It’s time to check magazines, again. Magazines require periodical unloading. When left alone the top round can be displaced and even point downward, preventing feeding. If you carry magazines for duty, reload at least weekly. If you store magazines at home check them weekly and reload monthly. You can visually inspect the top round at any time, though that is not enough to ensure good seating forever. Metal fatigues. If you have extra magazines rotate them. Keeping a magazine loaded will eventually weaken the spring to the point of uselessness. Everybody has an excuse to ignore their magazines. It’s your life and a pistol is only as good as the magazine you put in it. Keep them clean , dry, and strong.

Again, thanks for the warm welcome toward the Practical Tactical series. I don’t intend to offer them as a set, at least for now. The current arrangement allows readers to choose handgun, shotgun, or rifle, as desired for three bucks. That seems about right to me.

Firearm manufacturers are still struggling to adjust to demand. It may be worthwhile for buyers to broaden their view a little bit when hunting for a new gun. A nice revolver is worth having for any shooter willing to legitimately train for tactical reloads. Though, honestly, (I know this is gun-nut blasphemy) you will likely never have to execute a tactical reload even in an actual shooting. Take the revolver. They’re easier to learn and easier to clear from a bad round.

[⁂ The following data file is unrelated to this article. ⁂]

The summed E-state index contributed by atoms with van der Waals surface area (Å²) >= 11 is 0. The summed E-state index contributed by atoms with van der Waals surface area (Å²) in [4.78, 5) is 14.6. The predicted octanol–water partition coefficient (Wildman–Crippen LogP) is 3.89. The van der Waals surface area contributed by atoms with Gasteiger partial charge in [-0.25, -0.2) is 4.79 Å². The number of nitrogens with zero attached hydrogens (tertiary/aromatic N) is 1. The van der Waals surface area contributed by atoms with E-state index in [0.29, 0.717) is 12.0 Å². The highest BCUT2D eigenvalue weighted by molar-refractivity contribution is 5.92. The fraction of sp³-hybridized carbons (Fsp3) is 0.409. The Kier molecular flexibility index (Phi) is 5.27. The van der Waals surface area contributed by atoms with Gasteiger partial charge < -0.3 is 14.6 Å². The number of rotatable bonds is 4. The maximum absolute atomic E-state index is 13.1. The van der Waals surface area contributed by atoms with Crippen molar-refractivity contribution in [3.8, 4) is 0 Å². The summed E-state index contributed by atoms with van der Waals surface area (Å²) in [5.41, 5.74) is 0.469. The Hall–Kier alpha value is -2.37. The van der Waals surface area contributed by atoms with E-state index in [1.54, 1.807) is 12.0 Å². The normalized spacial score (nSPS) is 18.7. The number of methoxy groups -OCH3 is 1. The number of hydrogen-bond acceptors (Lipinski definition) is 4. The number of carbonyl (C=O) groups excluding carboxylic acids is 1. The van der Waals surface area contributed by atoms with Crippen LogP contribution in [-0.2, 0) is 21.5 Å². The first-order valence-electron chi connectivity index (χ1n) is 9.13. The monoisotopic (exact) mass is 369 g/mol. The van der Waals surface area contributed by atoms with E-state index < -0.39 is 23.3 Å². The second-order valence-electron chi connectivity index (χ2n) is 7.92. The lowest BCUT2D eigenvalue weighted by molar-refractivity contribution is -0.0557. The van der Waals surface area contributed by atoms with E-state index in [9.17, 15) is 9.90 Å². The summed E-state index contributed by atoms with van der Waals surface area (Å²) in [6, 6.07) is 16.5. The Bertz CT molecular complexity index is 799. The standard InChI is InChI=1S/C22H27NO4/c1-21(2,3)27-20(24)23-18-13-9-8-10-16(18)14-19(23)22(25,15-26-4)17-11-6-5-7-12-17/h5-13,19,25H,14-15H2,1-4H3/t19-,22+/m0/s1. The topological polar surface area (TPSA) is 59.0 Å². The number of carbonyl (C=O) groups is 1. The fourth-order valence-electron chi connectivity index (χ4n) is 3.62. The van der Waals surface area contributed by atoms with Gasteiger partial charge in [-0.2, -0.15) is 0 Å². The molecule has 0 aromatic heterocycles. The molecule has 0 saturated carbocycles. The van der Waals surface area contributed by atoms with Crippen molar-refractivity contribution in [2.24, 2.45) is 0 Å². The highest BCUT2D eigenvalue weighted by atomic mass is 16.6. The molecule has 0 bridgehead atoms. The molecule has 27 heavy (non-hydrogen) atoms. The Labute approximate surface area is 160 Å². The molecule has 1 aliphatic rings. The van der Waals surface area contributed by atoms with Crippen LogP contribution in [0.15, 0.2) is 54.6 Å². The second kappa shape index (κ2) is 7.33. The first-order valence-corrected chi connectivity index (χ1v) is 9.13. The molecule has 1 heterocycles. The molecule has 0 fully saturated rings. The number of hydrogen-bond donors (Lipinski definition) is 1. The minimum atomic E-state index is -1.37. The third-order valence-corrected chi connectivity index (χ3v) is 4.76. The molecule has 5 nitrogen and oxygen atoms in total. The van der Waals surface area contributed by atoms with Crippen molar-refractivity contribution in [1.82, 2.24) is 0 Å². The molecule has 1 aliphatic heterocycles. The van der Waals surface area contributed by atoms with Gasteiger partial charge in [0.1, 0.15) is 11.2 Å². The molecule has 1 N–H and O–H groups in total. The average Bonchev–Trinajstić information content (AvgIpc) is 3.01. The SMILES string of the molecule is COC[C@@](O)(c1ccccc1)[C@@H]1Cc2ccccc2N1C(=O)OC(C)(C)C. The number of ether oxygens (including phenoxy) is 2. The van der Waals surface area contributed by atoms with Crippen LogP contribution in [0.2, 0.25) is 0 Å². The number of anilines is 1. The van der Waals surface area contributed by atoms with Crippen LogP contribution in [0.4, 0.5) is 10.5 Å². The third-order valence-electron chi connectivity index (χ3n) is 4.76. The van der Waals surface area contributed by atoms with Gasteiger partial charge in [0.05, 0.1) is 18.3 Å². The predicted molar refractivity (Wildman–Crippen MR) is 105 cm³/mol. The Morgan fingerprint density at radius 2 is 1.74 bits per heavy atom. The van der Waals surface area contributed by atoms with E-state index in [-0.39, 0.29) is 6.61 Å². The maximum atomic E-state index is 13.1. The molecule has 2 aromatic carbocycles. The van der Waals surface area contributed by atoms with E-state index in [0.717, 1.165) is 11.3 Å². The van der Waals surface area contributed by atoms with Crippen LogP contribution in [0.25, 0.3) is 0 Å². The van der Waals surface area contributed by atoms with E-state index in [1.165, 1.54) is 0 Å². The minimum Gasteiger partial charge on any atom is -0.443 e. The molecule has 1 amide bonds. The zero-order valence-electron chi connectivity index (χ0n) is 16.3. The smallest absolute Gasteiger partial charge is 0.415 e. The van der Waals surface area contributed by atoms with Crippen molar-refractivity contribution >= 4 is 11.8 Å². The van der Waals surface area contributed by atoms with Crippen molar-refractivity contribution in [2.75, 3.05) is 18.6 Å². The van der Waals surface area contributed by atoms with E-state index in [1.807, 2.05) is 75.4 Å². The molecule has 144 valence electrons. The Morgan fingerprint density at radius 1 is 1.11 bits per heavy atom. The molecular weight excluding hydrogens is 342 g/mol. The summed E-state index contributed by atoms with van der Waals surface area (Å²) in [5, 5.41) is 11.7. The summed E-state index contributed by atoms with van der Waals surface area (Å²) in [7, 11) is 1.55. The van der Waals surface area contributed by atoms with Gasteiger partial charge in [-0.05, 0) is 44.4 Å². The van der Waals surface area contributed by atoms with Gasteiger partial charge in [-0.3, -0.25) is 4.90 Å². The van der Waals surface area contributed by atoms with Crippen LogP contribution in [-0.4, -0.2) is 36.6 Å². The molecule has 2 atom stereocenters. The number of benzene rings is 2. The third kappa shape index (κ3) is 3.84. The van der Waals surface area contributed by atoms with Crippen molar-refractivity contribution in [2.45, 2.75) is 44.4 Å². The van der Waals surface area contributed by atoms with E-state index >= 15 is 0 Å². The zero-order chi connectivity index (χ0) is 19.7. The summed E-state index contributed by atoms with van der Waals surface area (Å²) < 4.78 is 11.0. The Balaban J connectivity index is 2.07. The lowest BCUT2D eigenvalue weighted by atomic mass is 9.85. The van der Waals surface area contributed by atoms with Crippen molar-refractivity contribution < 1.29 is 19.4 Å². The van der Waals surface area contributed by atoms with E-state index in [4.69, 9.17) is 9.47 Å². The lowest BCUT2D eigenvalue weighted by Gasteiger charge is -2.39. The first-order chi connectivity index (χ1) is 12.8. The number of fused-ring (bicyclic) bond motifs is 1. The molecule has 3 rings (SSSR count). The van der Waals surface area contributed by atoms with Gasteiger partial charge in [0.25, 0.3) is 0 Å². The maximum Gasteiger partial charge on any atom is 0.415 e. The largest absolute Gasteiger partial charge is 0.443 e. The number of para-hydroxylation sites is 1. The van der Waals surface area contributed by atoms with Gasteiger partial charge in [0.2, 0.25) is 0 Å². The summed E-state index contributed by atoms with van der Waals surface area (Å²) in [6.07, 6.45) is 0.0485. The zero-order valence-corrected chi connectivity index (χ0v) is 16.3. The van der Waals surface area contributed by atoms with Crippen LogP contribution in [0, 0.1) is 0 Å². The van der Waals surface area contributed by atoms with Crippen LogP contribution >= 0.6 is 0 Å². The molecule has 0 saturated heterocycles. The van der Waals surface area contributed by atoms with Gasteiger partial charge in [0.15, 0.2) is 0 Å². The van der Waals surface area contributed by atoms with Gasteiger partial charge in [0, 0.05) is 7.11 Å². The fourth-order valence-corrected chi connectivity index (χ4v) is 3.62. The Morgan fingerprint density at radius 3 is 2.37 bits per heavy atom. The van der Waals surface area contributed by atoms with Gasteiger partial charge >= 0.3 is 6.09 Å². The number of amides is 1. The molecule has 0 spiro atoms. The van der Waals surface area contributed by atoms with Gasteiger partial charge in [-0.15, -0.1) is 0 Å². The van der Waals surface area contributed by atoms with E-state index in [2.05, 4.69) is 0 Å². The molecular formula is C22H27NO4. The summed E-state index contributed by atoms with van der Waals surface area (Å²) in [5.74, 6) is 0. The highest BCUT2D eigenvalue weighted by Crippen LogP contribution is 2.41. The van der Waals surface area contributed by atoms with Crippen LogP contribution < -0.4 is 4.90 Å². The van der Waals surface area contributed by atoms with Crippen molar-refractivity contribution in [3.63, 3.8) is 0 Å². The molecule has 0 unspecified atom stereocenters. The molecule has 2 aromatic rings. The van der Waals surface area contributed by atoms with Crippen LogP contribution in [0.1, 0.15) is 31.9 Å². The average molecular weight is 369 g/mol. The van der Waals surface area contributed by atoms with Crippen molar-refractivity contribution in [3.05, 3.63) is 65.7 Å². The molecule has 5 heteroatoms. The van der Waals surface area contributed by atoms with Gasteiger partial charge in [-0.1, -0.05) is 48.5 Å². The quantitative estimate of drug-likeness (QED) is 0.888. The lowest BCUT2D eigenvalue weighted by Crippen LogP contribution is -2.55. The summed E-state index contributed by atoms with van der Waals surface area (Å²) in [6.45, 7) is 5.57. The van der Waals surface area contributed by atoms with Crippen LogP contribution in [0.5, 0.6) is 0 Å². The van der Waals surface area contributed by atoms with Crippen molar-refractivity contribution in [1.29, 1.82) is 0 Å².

There is currently a run on reloading equipment. A lot of you have the old manual hand loading sets gathering dust at home. Those are likely to become valuable in the next couple of months. Likewise, watch for a run on black powder guns and gear.

Shooting tip: Despite my constant nagging and begging, readers insist on using practice targets without an aiming point appearing smaller than the front sight tip. If you insist on aiming at a white paper plate, fire a round into the center and then use the hole as your aiming point. Now we can both be happy.

Good shooting. Be safe.